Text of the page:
Follow Me by Bishop Augoustinos of Florina: I posted a few excerpts from this excellent book in the past few months. Although it is written as an aid to missionaries (those who share the Gospel at home and abroad), I consider it an incredibly resourceful Gospel commentary. I learned so much and was so inspired I can honestly say it was hard for me to put the book down some nights and go to bed.
In this book, Bishop Augoustinos – not only wise on spiritual matters – demonstrates his knowledge of influential historical and political figures as well. Along with lots of quotations from the Holy Fathers, Bishop Augoustinos quotes such people as Gandhi, Dante, and Napoleon (this latter figure quite a bit, actually).
It just so happened that during Holy Week the section of Follow Me I was reading corresponded to each theme of the day. When we were remembering Christ’s betrayal by Judas in the church services, I was reading Bishop Augoustinos contemporary on him. When we were singing about St. Peter’s denials, I was reading about them in the book. Although the hymns always bring the events of Holy Week to life, reading Bishop Augoutinos’ commentary enhanced their reality by filling out the details.
I cannot recommend this book enough.
The McGunnegal Chronciles: Into a Strange Land (Book I) by Ben Anderson: I heard an interview with the authour on Ancient Faith Radio and I was immediately intrigued. A few weeks later I saw that the kindle version was on sale for 1 dollar and I snatched it up; I’ve always loved fantasy books.
(Fun fact: After my BA I was planning on doing a MA in Literature and Theology to study the fantasy genre and it’s connection to Christianity, like the Inklings & co (back then studies on the Inklings weren’t as prominent as today). I was hoping to focus on George MacDonald because he is my favourite fantasy authour. We moved to South Korea to teach English instead…)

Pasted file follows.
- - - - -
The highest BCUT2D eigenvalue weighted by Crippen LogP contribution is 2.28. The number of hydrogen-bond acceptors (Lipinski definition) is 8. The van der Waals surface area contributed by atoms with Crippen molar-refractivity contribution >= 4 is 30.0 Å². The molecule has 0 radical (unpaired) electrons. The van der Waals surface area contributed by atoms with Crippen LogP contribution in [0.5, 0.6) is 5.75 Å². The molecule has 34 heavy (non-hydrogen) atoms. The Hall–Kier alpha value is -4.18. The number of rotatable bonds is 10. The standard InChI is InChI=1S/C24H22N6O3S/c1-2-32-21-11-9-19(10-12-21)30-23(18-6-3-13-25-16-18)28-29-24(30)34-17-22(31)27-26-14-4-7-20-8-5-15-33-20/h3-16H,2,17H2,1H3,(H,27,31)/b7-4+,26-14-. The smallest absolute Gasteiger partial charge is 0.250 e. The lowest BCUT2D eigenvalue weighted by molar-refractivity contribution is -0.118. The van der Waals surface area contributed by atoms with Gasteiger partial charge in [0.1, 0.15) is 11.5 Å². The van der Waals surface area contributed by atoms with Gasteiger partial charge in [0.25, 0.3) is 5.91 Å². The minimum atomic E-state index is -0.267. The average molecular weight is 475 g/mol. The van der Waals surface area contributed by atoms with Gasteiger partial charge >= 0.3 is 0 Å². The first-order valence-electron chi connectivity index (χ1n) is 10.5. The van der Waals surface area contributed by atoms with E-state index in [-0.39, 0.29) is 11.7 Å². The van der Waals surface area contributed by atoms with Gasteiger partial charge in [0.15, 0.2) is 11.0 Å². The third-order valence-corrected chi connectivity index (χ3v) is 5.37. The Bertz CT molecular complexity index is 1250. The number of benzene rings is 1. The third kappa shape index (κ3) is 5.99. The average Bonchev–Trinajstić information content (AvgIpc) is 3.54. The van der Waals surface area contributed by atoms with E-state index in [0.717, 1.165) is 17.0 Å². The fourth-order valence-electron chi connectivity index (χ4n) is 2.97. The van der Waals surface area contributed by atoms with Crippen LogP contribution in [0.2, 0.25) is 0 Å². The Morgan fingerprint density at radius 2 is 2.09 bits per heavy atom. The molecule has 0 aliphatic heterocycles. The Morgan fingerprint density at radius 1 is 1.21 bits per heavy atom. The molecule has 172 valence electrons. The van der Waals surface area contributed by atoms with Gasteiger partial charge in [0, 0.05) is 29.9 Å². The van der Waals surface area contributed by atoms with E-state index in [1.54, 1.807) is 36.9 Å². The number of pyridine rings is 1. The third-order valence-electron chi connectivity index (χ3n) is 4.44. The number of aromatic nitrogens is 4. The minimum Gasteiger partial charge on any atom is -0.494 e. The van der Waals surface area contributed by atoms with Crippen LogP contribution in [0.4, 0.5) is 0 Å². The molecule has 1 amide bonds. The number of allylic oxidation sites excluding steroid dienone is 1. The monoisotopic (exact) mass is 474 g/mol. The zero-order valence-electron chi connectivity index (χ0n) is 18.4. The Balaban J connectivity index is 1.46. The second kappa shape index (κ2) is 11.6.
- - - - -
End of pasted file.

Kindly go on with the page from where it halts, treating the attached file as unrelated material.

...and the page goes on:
Ασκητές Mέσα στον Kόσμο (Ascetics in the World) complied by an athonite monk: I am currently reading this book. It is volume one of two volumes of stories about holy, ascetical people who not only lived in the world but lived within the last one hundred years or so. I am really enjoying this book and hope to post a few amateur translations now and again. To my knowledge this book is not translated into English, but it should be.
Elder Ambrose: Optina Elders Series by Fr. Sergius Chetverikov: I am also reading this book currently. I’m over hundred pages in or so and it’s great. The only complaint I have thus far is that the authour will break off writing about St. Ambrose now and again to speak at length about St. Macarius and St. Leonid (the elders before Elder Ambrose). The information is all wonderful but I would prefer to read about them in their own books and read about St. Ambrose in his. With the exception of Elder Barsaniphius, I have not yet read the Optina Elders, but we have four of the seven books in the series so I will hopefully get a number of them read in the near future. I’ve had them recommended to me many times but they weren’t available in Thessaloniki (in English, at least) so we waited to get them once we were back to Canada.
Voyage to the Rock by Fr. Matthew Penney: (I saved the best for last). Although I read this book in its various stages of development once I had my very own paperback copy I opened it up one Saturday afternoon and couldn’t put it down until I finished it once again (I think it was like a day or two later).
The book’s target audience is middle to young adult but it is possibly the best mystery/ adventure I’ve ever read. The writing is excellent, the characters are real and genuine, the plot is enthralling, and best of all it presupposes an Orthodox worldview – illustrating that all the magic, miracles and adventure we dreamed of as children really do exist in Orthodoxy. No matter your age you will definitely love this book. You can visit the website here and read views on here on Amazon and here on Goodreads.
What have you been reading?
Motivations and inspirations for writing are tricky things. Sometimes a story is a small seed that grows in the back of your mind, which you occasionally water and prune, and you just know when it’s ready to bloom onto the page. At other times, it’s an idea, or a feeling, or a person, so irresistible that it impresses itself on your mind and sweeps you along with it, like a leaf on a river’s current.